Verses 9 and 10 aim to make a clear yet symbolic point. In particular, v. 9 explicitly uses the Greek phrase hōs epos eipein, which literally mean "so to speak." The tithe, which was given by the lesser to the greater, was used to show beyond doubt that the Melchizedekian priesthood, as mentioned in prior verses, was greater than the Aaronic priesthood. This also establishes that Melchizedek was a greater figure than Abraham, since Abraham paid him a tithe. According to this logic, Abraham's tithe to him was even more important than the one collected by the priests from their fellow Israelites.
In v. 10, the author again uses a figure of speech to convey his closing concept. Like every priest who descended from him, Levi was figuratively "still in the body of his ancestor," Abraham, when Abraham honored Melchizedek with a tithe. In that sense, even the Levitical priests of Aaron's family could be said to have offered a tithe to a greater figure. Our author seems to reason that Aaron was in "Abraham’s loins" when he tithed to Melchizedek. Accordingly, Abraham and Aaron tithed Melchizedek, thereby acknowledging his superiority to them. Abraham, the lesser, was blessed by Melchizedek, the greater; and Abraham, the lesser, tithed Melchizedek, the greater. Finally, we'll see that the priesthood of Jesus — in the order of Melchizedek — is greater than that of Aaron.
Pastor Ray C Stedman wrote this about vv. 4–10: "This focus on Melchizedek in Hebrews was intended to bring out the deep-rooted superiority of the priesthood of Jesus over that of the Aaronic priesthood, who were Levi's descendants and had ministered in the tabernacle and temple throughout Jewish history. These verses argue this superiority further, that Melchizedek is greater than Abraham, the great-grandfather of Levi, for four reasons:
1. Though the Levitical priests also received tithes from their Israelite brethren, their descent from Abraham marked their priesthood as less important than that of the one to whom Abraham tithed, namely Melchizedek (vv. 5–6).
2. Abraham was blessed by Melchizedek at the time of their encounter, as the lesser is normally blessed by the greater (v. 7).
3. All Levitical priests will die. But, as Psalm 110:4 states, the One who ministers in the order of Melchizedek lives forever (v. 8).
4. In some genetic sense, Levi, great-grandson of Abraham, actually also paid tithes to Melchizedek, since he was at the time a part of Abraham's reproductive system, which would produce Isaac, then Jacob and, ultimately, Levi (vv. 9–10). This line of argument may seem strange to our Western, individualistic mentality, but it reflects the more accurate realization of the links between generations, and the fact that we are governed more by our ancestry than we often believe."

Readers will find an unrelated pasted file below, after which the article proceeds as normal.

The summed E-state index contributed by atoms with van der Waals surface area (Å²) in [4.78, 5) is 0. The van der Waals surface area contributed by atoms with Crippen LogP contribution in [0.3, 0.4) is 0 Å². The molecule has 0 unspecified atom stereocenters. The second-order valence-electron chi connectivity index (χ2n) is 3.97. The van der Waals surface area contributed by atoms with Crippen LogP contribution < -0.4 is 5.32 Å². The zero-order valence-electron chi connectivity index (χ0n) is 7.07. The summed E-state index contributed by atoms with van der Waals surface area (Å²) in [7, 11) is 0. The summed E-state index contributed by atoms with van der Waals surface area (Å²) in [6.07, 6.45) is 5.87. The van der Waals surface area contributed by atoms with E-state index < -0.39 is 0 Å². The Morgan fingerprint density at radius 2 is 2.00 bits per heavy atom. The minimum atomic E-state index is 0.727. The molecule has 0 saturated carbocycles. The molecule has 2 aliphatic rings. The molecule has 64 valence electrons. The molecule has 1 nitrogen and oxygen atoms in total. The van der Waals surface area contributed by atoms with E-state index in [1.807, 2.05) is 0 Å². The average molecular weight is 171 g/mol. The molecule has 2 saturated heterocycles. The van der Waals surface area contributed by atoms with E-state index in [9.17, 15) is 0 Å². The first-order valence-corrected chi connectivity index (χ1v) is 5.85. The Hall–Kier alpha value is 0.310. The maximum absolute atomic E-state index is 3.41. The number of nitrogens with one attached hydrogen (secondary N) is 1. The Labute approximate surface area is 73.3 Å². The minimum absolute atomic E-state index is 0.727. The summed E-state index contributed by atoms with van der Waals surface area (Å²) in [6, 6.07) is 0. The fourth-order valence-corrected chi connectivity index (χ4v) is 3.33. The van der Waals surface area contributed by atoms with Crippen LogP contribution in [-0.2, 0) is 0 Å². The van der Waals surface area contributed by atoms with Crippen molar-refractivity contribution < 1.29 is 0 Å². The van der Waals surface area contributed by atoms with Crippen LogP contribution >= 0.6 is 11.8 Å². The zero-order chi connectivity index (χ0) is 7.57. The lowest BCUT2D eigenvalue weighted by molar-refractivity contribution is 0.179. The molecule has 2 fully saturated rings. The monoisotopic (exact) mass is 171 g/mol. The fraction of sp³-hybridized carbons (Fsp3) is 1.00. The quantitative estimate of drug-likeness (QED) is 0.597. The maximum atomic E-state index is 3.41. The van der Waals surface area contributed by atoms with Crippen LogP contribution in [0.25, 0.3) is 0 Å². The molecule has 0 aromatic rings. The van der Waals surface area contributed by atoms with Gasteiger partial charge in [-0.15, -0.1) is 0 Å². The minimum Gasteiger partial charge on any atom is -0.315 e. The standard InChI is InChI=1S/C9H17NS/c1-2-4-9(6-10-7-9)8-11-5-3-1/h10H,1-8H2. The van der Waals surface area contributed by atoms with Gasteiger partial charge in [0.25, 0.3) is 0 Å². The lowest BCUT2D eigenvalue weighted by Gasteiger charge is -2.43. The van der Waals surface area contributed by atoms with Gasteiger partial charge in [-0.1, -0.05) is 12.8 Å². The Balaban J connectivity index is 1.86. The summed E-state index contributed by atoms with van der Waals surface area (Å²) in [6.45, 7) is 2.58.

At the time of the writing of this epistle to the Hebrews, more than 1,000 years had passed since David's declaration in Psalm 110:4. Because of this, the writer began to give more detail of Melchizedek and reveal how this historical Old Testament individual validates the priesthood of Jesus.
In conclusion, let's review the progression in the author's logic: Melchizedek was shown to be greater than Abraham in order to document that Melchizedek was greater than Levi, and in turn, greater than Aaron from whose lineage came the Levitical priests. From this line of logic, one can then deduce this: If Melchizedek is greater than Aaron, then Melchizedek's priesthood must also be greater than Aaron's priesthood. And in the final analysis, Messiah’s priesthood, since it was of the order of Melchizedek, must be greater than the Aaronic priesthood. For this reason, the dull of hearing (5:11) weren't ready for the author's line of logic.
Our author has shown us that the priesthood of Jesus is greater than the priesthood of Aaron because Melchizedek (God's scriptural example) blessed Abraham who was Aaron’s forefather, and because Abraham paid a tithe to Melchizedek. This summarizes the author's argument about Abraham and Melchizedek, setting up his next point about the priesthood held by Jesus Christ. It will answer the question raised in 7:11b: "Why was there still need for another priest to come, one in the order of Melchizedek, not in the order of Aaron?" We'll answer that question in next week's study of 7:11–22.
- Q. 1 How did your understanding of Melchizedek expand after reading this commentary?
- Q. 2 How would you describe him to a believer? . . . To a nonbeliever?
- Q. 3 What's important about Melchizedek being "like the Son of God he remains a priest forever" (v. 3b)?